What Old Shows Are Young Viewers Binging Back to Life?

Young consumers are binge watching a massive amount of entertainment—so which shows are they giving new life?

Young consumers have made binge watching a major part of their entertainment behavior, and there’s no doubt, they’re having a love affair with binging. We explored their binge viewing behavior and its impact on other areas in our trend The Binge Effect earlier this year. The majority of 13-33-year-olds define binge watching as viewing 4-8 episodes of a TV series in one sitting, or watching a whole season of a TV series in one sitting. Seven in ten are binge watching monthly, and three in ten are binge watching every week—indicating that they are devoting a massive amount of time to binging content. In fact, they estimate that they’ve spent over 20 hours binging in the last month. So what are they watching?

The top kind of content they report binging is previous seasons of a currently airing TV show, and the top reason why they’re binging is to catch up on a TV show—both insights that have implications for newer series. But 71% of 13-17-year-olds and 79% of 18-33-year-olds have binge watched a show that has not been on TV for several years, 65% of 13-33-year-olds say that they are binge watching shows that are no longer on TV that they never had the chance to watch, and 62% of 13-33-year-olds are binge watching shows that are no longer on TV that they used to love. In other words, binging off-air shows is also incredibly popular with young consumers. One 30-year-old female said of binging an old show, “It's like spending time with old friends. Also my friends all watch it and we quote it all the time.” Binge viewing is also helping to give defunct shows new life with a new generation of fans. Young viewers today have access to more content than ever before—and many are…

 
 

Want to talk to us about the article
or dive into a custom study?


The Newsfeed

Quote of the Day: “A lot of people stay in jobs they hate. They feel stuck or need the money. I refuse to do this. I just gave up a Nursing career to be a CSR and I have never been happier.”—Female, 27, IN

YouTube is cracking down on creators that participate in dangerous viral challenges. The media giant updated their community guidelines to take a stronger stance against stunts that spin out of control—like the Tide Pod Challenge. Any creator that performs “pranks that make victims believe they’re in serious physical danger” will earn a strike—three and they’re out. What could constitute a strike? Just ask Jake Paul, who recently drove blindfolded for the #BirdBoxChallenge. (The Verge)

The inner five-year-old of Millennials everywhere is jumping up and down for Hot Topic’s Polly Pocket collab. In partnership with Mattel, the brand that wins at delivering unique styles is dropping a 17-piece collection of nostalgic merch. (The line looks a lot like another throwback collection we called out last year.) In celebration of the iconic toy’s 30th birthday (feel old yet?), ‘90s kids can cop everything from bags to hats to mini makeup palettes that feature shades like “Made in the 90s.” (Nylon)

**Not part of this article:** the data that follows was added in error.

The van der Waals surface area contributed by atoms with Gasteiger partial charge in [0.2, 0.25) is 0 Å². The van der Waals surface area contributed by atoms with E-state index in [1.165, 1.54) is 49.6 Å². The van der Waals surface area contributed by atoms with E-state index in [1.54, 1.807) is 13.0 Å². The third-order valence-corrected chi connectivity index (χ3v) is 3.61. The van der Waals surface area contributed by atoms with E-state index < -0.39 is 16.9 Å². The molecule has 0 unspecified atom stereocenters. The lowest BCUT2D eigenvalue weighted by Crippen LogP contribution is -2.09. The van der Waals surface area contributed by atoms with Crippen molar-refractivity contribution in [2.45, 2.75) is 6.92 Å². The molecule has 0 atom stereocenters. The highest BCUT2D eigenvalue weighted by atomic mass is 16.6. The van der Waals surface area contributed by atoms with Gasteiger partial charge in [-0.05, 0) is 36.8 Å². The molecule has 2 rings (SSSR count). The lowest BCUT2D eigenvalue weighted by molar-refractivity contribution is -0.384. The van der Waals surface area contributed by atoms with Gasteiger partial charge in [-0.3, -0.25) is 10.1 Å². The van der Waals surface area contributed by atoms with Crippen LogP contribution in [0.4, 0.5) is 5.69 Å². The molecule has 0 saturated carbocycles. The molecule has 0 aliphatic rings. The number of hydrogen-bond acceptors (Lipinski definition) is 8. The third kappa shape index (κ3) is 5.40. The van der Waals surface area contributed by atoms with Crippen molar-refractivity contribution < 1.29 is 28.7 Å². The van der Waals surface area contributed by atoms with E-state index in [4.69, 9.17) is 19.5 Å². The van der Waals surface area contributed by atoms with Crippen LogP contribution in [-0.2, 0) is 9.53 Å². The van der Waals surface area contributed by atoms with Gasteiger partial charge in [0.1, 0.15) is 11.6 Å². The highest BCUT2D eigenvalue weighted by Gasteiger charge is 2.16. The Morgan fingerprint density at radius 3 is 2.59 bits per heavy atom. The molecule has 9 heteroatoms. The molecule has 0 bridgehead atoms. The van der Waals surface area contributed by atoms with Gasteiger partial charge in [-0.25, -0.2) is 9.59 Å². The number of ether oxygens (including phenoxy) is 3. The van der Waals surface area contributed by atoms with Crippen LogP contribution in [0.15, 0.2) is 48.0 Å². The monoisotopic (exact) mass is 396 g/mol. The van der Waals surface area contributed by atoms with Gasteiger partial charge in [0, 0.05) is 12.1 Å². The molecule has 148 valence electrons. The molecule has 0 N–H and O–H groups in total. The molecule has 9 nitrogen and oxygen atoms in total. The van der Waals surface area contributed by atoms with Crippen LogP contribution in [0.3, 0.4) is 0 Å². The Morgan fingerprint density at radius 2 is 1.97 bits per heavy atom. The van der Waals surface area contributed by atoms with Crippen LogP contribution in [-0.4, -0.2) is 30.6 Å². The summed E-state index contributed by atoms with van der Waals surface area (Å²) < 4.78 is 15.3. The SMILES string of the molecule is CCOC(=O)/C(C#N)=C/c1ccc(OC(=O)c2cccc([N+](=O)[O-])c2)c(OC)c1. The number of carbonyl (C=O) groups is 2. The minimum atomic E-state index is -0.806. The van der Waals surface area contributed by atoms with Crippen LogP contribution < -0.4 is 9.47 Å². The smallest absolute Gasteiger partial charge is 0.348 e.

YouTubers Life OMG! is like The Sims for a generation of aspiring social media stars. Players can pretend to be a video game streamer, a passionate creative, or another influencer. But the game is just as realistic as the kids who play it, making them do chores and deliver newspapers when they’re off the air. Similarly, most kids seem to know the dream is not a full-time gig; just take it from nine-year-old Oliver, who explains, “Of course I will have a good job as well, not just YouTube." (Vice)

Big brands are swooping in to save young shoppers from 2018’s oat milk shortage. The buzzy beverage has become the environmentally friendly alternative to almond milk for Millennial & Gen Z shoppers seeking dairy-free and vegan options. It became a barista favorite this year, mainly thanks to industry upstart, Oatly, which is opening a new factory to up their production. But they better hurry: big brands like Pepsi Co.’s Quaker Oats, Danone’s Silk, and Califia Farms are all getting in on this grain-based trend. (Bloomberg)

The most old-fashioned form of TV is experiencing a surge: over-the-air. While the Post-TV Gen continue to cut the cord, more are buying physical antennas to tap free networks and watch live events. Nielsen data found that this kind of old-school appointment viewing jumped from 9% of all homes in 2010 to 14% last year. Diving deeper into that 14%, about three in five also subscribe to streaming services like Netflix, and their median age is 36. (Fortune)

Quote of the Day: “I’d rather do a job I'm passionate about for a lower salary than do a high-paying but low-rewarding job.”—Male, 18, MA

Sign Up Now

Subscribe for premium access to our content, data, and tools.

Already a subscriber? Sign in.

Upgrade Now

Upgrade for full access to the best marketing tools for understanding the next generation.

View our Client Case Studies